COVID-19 Testing During Flu Season: Get the Facts

Respiratory Viruses

  • Respiratory viruses are the most frequent causative agents of disease in humans, with significant impact on morbidity and mortality worldwide1–3
  • There are many types of respiratory viruses that circulate in all continents as endemic or epidemic agents, and there is a high risk of a large outbreak of SARS-CoV-2 (COVID-19), influenza virus (flu), and respiratory syncytial virus (RSV) during the autumn and winter seasons in the Northern Hemisphere4

Viral Classification

  • There is one type, but several variants, of SARS-CoV-2, such as Alpha, Beta, Delta, Gamma, Mu, and others5
  • There are four types of flu viruses: A, B, C, and D
    • Human influenza A and B viruses cause seasonal epidemics of disease (known as flu season)6
  • There are two subtypes of RSV: A and B
  • These viruses mutate and change over time

SARS-CoV-2, Influenza, and RSV: What Are the Differences?


These viruses cause different contagious respiratory illnesses7–8.

  • COVID-19 is caused by infection with SARS-CoV-2
    • COVID-19 seems to spread more easily than flu
    • COVID-19 can cause more serious illness in some people than flu
    • COVID-19 symptoms can take longer to show up
    • People can be contagious longer with COVID-19
  • Flu is caused by infection with influenza viruses
  • Serious infections with RSV can cause bronchiolitis and pneumonia9

For all these viruses, the incubation period and duration of contagiousness varies.

SARS-CoV-2, Influenza, and RSV: What Are the Similarities?


All three are respiratory RNA viruses that are easily transmitted via:

  • Direct contact and droplets
  • Indirect spread and aerosols

Shared symptoms include*10–11:

  • Fever/chills
  • Cough
  • Runny nose/congestion
  • Shortness of breath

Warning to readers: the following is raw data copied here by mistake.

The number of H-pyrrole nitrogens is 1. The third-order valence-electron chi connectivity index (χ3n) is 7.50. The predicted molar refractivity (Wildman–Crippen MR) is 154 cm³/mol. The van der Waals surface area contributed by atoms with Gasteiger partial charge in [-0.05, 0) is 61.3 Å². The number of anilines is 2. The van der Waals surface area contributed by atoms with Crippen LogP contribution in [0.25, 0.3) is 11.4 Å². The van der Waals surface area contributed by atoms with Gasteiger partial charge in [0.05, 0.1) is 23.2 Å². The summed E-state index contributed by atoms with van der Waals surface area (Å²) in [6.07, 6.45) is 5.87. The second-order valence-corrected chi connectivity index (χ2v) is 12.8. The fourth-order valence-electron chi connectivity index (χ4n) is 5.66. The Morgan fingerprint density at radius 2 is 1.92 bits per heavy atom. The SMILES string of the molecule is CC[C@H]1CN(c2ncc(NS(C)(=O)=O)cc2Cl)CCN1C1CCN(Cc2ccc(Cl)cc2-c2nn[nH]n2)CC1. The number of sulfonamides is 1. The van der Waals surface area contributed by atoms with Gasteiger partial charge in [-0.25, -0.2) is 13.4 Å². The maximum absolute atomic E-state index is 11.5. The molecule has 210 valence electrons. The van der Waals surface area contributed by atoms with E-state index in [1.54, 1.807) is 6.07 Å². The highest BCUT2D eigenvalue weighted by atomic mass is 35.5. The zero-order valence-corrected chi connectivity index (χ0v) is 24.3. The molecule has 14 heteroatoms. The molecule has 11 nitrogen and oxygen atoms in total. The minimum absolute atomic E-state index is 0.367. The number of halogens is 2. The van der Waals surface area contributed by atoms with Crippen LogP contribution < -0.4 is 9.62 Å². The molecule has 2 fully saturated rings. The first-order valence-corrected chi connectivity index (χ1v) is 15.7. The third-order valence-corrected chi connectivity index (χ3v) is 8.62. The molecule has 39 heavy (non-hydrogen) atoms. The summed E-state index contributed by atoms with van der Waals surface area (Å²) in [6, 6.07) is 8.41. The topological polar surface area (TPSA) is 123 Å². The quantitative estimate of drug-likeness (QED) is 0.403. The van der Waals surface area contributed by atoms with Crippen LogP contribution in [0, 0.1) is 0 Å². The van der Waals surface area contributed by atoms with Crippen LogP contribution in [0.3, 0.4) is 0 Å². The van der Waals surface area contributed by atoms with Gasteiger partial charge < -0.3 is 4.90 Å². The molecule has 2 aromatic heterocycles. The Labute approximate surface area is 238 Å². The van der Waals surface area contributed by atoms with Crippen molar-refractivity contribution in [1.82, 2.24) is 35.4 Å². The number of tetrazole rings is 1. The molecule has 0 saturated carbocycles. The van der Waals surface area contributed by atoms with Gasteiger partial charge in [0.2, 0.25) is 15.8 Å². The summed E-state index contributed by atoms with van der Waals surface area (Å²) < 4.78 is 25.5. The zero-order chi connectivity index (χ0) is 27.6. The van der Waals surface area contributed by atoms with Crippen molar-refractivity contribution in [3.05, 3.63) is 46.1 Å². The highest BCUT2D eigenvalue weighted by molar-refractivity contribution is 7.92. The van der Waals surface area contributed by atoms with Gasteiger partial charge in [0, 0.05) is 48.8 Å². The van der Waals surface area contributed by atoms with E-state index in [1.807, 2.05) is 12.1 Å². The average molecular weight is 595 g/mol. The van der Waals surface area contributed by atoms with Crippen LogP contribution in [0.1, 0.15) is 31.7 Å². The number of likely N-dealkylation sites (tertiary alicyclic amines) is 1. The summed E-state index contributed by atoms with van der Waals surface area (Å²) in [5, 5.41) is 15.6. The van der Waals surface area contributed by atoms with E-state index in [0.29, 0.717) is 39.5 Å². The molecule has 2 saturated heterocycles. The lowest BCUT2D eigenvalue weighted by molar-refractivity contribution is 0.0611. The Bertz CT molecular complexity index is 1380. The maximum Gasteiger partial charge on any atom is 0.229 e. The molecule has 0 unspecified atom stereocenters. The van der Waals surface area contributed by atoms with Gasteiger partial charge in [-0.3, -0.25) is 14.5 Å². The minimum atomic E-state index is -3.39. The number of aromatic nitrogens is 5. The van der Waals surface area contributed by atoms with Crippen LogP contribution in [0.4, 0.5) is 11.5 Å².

These viruses can all also result in asymptomatic cases and severe disease.

*This list is not exhaustive.

The Importance of Testing for Multiple Viruses

  • Because some of the symptoms of COVID-19, flu, and other respiratory illnesses are similar, it is nearly impossible to diagnose an infection based on symptoms alone10
  • Multiplex technology allows for simultaneous testing of multiple viruses and coinfections
  • Given overlapping symptoms, routine multi-pathogen testing for SARS-CoV-2, influenza virus, and RSV is essential for providers, patients, and health officials to help manage flu season during the COVID-19 pandemic via12:
    • Higher throughput for surveillance and monitoring
    • Minimizing isolation times
    • Avoiding and reducing rates of transmission
    • Savings in resources (cost, reagents, personnel, and time) compared to single tests
    • Treatment decisions

Treatment, Vaccines, and Testing Recommendations

  • SARS-CoV-2 variants or influenza virus types do not influence each method of treatment, such as which antibodies or antivirals are used13–14
  • Vaccines are available for SARS-CoV-2 and flu, but not for RSV

“All patients with acute respiratory symptoms in hospitals and other health care settings, and all specimens from sentinel primary care surveillance should be tested for both SARS-CoV-2 and influenza during the influenza season to monitor incidence and trends over time.”
—European Centre for Disease Prevention and Control15

“Given overlapping symptoms, routine multi-pathogen testing for SARS-CoV-2 and influenza (and possibly other respiratory infections) is important for surveillance, treatment decisions (such as timely use of antivirals for influenza), minimizing isolation times, and avoiding and reducing rates of transmission. We strongly support multiplex testing.”
—The Academy of Medical Sciences12